Positive cash flow is the receipt of more cash than was paid out; negative cash flow results from paying out more cash than receiving.
Positive cash flow property is defined as property that makes more money than it costs you to hold it.
Negative cash flow property is defined as property that takes away more money than you earn as rental income.
Conversely, business cash flow, much like property cash flow, serves as an indicator of a company’s financial well-being. A positive business cash flow implies that the company is generating more revenue than it is spending on operational and capital costs.
Although sometimes referred to as positively or negatively geared property, these are not exactly interchangeable definitions.
It is actually possible to have a negatively geared property, with large deductions for depreciation that produce a tax refund, that hence make the property have a positive cash flow.
Finding positive cash flow property is not the easiest task, but it is possible. Websites such as homesales.com.au can assist in this process to help you find the right property for you.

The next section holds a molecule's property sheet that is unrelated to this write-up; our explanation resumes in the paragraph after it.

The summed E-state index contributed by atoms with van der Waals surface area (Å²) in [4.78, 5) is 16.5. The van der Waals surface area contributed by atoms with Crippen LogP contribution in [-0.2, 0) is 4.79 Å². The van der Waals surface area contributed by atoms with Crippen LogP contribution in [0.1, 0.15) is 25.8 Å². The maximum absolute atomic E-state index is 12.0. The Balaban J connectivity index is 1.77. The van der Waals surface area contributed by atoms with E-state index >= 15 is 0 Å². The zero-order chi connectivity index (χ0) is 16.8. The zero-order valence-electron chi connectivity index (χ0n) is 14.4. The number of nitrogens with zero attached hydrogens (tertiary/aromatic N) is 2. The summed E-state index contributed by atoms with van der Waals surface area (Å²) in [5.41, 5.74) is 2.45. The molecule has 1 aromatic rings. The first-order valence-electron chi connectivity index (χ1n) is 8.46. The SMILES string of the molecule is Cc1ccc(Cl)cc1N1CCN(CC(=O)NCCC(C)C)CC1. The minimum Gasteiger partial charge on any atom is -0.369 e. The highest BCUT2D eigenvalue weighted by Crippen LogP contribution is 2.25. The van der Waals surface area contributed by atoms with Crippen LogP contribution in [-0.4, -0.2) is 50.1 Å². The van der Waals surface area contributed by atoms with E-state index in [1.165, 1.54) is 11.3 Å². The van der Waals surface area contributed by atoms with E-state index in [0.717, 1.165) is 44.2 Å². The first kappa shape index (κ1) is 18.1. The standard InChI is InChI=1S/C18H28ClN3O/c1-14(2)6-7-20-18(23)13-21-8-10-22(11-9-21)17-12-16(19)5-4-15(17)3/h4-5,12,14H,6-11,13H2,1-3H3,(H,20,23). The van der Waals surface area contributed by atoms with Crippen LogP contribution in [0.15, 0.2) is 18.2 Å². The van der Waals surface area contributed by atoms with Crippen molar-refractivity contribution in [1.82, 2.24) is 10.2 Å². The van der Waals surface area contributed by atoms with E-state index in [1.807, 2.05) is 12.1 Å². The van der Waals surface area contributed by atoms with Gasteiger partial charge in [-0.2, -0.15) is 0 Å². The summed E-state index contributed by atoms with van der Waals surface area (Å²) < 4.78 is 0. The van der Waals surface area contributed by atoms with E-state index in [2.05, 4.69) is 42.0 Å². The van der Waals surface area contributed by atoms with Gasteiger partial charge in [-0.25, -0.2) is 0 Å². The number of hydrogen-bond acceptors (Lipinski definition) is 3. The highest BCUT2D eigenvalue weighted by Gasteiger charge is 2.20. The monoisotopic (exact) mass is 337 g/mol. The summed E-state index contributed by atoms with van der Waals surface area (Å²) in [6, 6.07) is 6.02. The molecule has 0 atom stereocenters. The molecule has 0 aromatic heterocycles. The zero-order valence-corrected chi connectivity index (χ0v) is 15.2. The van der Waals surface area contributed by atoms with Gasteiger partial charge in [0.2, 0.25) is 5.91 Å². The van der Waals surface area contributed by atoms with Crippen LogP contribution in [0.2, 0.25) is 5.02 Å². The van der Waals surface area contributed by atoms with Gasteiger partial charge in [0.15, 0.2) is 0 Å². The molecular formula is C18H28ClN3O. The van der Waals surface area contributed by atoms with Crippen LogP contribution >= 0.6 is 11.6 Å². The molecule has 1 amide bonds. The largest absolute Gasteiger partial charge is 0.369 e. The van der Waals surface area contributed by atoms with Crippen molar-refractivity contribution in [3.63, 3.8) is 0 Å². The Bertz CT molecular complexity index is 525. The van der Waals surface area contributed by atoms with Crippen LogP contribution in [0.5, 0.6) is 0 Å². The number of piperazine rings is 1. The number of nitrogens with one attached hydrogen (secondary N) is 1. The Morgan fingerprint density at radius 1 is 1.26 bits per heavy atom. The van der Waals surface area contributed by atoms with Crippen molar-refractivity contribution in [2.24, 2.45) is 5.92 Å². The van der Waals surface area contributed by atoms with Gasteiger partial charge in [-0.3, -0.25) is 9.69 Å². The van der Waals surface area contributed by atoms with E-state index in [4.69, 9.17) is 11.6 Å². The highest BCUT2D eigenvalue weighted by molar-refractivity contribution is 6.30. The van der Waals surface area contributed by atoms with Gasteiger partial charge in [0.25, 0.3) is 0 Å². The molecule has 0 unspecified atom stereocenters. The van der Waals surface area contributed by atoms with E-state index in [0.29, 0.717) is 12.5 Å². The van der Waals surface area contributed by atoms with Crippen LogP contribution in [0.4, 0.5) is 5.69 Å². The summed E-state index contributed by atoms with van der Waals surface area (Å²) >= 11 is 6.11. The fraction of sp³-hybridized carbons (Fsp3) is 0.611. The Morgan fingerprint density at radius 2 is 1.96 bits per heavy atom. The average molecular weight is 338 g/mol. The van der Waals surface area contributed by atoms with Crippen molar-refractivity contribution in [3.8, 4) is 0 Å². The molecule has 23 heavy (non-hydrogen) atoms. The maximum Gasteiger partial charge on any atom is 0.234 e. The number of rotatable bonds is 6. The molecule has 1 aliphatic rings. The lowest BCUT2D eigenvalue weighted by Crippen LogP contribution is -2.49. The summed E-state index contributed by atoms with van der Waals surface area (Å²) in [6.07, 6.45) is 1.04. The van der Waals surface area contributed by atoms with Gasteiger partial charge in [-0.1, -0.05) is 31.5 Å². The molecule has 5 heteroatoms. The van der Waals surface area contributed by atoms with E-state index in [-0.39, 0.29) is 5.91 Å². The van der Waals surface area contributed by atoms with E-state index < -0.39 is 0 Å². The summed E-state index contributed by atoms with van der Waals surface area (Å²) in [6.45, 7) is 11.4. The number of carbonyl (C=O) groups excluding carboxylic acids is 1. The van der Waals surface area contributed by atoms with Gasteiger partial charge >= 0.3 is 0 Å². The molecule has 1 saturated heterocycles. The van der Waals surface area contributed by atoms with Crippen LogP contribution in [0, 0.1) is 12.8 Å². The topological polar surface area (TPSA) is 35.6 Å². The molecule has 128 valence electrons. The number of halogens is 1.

Buyer’s agents can help you look at areas such as mining towns & can help you rent out individual rooms in a house and new (or near new) property developments.
A positive cash flow property will mean an investor does not need to use salaried income to cover property expenses and therefore enable an investor to more quickly expand their portfolio.
A positive cash flow property seems like the ideal investment strategy but there are some negative components to consider. Sometimes to get these types of properties you have to buy in bad areas or far away from home – both of which can be risky strategies. Some people also fail to take into account all the expenses when calculating the cash flow of the property.
Positive cash flow properties also have the reputation of having a lower capital gains profit on re-sale. This is not always true but must be considered.
Negative cash flow properties are therefore all the other properties and would represent the majority of investment properties. Expenses exceed the rental income, a tax refund is obtained to offset this loss but a cash flow loss still eventuates.
Property owners accept this loss with the anticipation that the loss will decrease over time and the expectation that the long term capital gain will more than compensate for many years of losses.